Vultures Take Over Suburbia
Soaring on rising currents of heated air, carving sooty gyres hundreds of feet overhead, vultures bring a graceful smudge of life to the birdless skies of midday. A bird common from southern Argentina and Chile north through Central America and the Gulf Coast states, black vultures in the United States were once considered a denizen mostly of the Southeast. But they have marched—or rather soared—north up the East Coast for the better part of a century. (Turkey vultures are much more widely distributed, breeding as far north as southern Canada.) As late as the 1930s black vultures weren’t known to breed much farther north than central Virginia. They were found breeding in southern Maryland by the late 1940s, in Pennsylvania in 1952, in New Jersey in 1981, and in New York in 1997.
At the same time, various population surveys have recorded a generally impressive climb in numbers. Between 1990 and 2005, Christmas Bird Count data showed an overall tripling in black vulture sightings. During the same time period, Breeding Bird Survey data from the U.S. Fish and Wildlife Service indicated more than a three percent annual increase—a rate that would double the current U.S. population in less than 15 years. Blixt estimates that the bounce is even higher, averaging about 10 percent. Some states, including Pennsylvania and New Jersey, have even seen the populations jump by a rate as much as three times the national average. “We’re starting to realize the link between black vulture population increases and range expansions and human population growth,” explains Bryan Watts, director of the Center for Conservation Biology at the College of William & Mary, in Williamsburg, Virginia.
Black vultures are among the most resilient members of the vulture family, even though they are slightly smaller than their cousins, the turkey vultures. Black vultures can better tolerate human presence. While most turkey vultures migrate, black vultures are largely residents. The olfactory bulbs of black vultures are much less developed than those of turkey vultures, so they rely more on sight to find a rotting good meal. They tend to fly higher than the turkeys, spot other vultures circling over carrion, then soar in for the steal. And their smaller size is no impediment to their packlike scavenging techniques; black vultures will gather in large groups and drive turkey vultures off a prize find of carrion.
“They are extremely resourceful,” says Bildstein. While conducting vulture surveys in Central America, he has watched black vultures drag coconuts onto highways, wait for passing cars to smash the nuts, then eat from the broken shards.
Many bird lovers find this species’ quirky habits and odd looks fascinating. “Watch how black vultures fly,” says Elaine Leslie, a National Park Service biologist who has studied New World vultures in Florida. “Watch how they socialize. These are some of the coolest birds out there.”
Old World cultures viewed vultures far more affectionately than New World suburbanites. Early Egyptians held that vultures would reveal the site of an upcoming battle by appearing there seven days prior to bloodshed. And their scavenging habits were so highly valued, especially in ancient Egypt’s intense heat, that one pharaoh decreed the death penalty for killing a vulture—making it, perhaps, the first protected species.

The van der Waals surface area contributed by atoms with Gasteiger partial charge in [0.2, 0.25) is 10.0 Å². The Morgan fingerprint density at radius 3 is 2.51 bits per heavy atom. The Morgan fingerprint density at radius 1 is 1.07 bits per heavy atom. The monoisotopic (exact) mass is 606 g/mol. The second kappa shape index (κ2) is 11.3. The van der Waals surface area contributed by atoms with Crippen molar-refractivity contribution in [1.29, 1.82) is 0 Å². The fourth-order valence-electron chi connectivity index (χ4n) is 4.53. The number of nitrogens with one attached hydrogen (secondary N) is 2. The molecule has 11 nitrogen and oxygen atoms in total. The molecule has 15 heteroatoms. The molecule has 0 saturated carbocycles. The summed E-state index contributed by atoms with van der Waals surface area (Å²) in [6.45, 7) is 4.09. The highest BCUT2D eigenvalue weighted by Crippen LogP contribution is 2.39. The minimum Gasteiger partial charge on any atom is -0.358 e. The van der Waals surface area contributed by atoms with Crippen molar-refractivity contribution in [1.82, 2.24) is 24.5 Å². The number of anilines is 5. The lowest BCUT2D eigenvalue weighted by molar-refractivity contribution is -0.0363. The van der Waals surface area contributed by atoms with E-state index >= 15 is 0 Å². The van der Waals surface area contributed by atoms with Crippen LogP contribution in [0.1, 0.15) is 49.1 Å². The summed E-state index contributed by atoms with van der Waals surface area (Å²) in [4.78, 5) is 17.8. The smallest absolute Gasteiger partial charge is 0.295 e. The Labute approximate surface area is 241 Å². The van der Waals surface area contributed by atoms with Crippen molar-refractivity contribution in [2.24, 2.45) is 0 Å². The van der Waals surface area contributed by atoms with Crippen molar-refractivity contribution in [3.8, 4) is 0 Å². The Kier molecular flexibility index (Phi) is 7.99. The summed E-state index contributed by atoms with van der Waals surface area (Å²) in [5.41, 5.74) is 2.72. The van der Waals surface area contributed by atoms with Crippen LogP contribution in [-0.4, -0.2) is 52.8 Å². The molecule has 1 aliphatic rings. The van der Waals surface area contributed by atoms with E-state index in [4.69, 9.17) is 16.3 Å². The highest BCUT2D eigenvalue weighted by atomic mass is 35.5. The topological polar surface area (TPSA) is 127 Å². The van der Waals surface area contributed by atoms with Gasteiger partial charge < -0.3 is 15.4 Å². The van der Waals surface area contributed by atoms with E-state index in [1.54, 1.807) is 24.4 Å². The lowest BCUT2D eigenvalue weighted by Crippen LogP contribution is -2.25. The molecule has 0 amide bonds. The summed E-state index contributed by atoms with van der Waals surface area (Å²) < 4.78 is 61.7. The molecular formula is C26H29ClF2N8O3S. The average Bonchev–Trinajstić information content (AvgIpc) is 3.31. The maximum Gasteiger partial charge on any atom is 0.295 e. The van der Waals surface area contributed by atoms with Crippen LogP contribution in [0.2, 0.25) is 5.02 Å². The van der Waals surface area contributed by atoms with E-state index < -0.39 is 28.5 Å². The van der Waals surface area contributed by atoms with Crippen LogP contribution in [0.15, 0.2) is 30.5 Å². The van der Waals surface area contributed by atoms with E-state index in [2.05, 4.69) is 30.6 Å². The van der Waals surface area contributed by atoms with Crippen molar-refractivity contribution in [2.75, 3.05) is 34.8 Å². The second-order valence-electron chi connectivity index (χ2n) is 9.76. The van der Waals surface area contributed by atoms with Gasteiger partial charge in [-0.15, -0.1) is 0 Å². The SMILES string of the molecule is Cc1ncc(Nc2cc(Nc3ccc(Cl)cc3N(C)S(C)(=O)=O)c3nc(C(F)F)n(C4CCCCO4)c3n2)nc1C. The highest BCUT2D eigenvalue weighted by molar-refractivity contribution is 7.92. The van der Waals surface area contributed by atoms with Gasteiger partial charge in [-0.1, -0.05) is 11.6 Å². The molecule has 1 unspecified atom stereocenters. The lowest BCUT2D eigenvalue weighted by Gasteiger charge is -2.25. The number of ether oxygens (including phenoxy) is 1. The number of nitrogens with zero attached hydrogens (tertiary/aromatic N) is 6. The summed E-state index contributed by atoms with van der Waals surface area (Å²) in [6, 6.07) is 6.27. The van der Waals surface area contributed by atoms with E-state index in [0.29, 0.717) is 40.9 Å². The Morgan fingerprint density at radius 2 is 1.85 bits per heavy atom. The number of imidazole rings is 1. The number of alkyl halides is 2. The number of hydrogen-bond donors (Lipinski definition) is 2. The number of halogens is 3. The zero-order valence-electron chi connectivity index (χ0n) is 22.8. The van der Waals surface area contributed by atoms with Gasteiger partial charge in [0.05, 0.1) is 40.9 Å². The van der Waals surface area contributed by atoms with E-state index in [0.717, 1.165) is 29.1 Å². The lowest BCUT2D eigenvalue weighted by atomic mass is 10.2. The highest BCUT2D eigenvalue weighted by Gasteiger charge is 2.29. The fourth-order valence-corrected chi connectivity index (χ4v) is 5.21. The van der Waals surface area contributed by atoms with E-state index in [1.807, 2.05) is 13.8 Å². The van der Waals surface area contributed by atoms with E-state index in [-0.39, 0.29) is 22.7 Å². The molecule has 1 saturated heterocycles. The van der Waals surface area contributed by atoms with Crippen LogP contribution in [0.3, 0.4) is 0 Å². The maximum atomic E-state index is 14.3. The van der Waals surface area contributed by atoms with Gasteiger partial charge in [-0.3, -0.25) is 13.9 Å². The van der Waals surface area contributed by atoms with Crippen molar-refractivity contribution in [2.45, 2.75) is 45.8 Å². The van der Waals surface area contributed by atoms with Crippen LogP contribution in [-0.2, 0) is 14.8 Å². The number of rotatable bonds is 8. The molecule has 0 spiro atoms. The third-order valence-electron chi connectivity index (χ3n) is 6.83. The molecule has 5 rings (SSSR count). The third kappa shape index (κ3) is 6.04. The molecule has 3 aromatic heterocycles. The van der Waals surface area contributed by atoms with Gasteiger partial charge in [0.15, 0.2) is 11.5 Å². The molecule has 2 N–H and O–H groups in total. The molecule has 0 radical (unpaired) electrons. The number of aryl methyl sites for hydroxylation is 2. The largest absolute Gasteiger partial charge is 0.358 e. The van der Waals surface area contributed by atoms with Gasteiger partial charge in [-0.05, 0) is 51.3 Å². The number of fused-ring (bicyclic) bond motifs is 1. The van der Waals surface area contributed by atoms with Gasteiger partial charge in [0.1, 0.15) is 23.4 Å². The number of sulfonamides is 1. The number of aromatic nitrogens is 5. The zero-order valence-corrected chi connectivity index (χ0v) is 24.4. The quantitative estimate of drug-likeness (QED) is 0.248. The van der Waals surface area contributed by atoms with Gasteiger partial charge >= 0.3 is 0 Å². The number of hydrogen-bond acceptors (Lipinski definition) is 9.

Even their least savory traits are bewitching. Black vultures vomit defensively—“with wonderful quickness and power,” marveled James John Audubon. Their distinctive urinary habits are astonishingly clever; the practice of urohydrosis—excreting down their legs—is a useful means of chilling the blood in their lower extremities and redistributing it through the body to stay cool.
These vultures have elongated, hooked bills designed to probe deep inside decaying bodies of whatever misfortunate beings they come across—be it mammal, bird, or fish. Featherless heads are easier to keep clean, a great benefit for a bird that frequently buries its noggin in rotting viscera.
Then again, from time immemorial vultures have had their share of detractors. Early taboos against touching dead bodies put vultures in a singular category of grotesquery, and Old Testament texts considered them “an abomination among the birds.” Charles Darwin, of all people, cheerlessly ranted that vultures were “disgusting” and “wallow in putridity.” He might have felt at home in Leesburg.
“They are ugly as *!%#,” fumes Alan Ogden, as he plants yellow pansies in window boxes four houses down from the harassment in Leesburg, shaking his head and straining to speak above the pyrotechnic shells screaming in the background. “They smell like ammonia and sewage. I walk around the corner and 50 of them are sitting on gravestones, hissing. It’s like living in a horror movie. If it were up to me, I’d kill every one of them.”
Fortunately, few people subscribe to that view. But it is also true that roosting vultures congregate near homes and businesses, where they fly from trees to rooftops in the early morning to warm themselves in the sun. Once roosts are established, says Martin Lowney, who served as state APHIS director in Virginia until his recent relocation to New York, the birds “strip shingles from roofs, vomit all over the deck and grill, and tear kids’ toys apart.”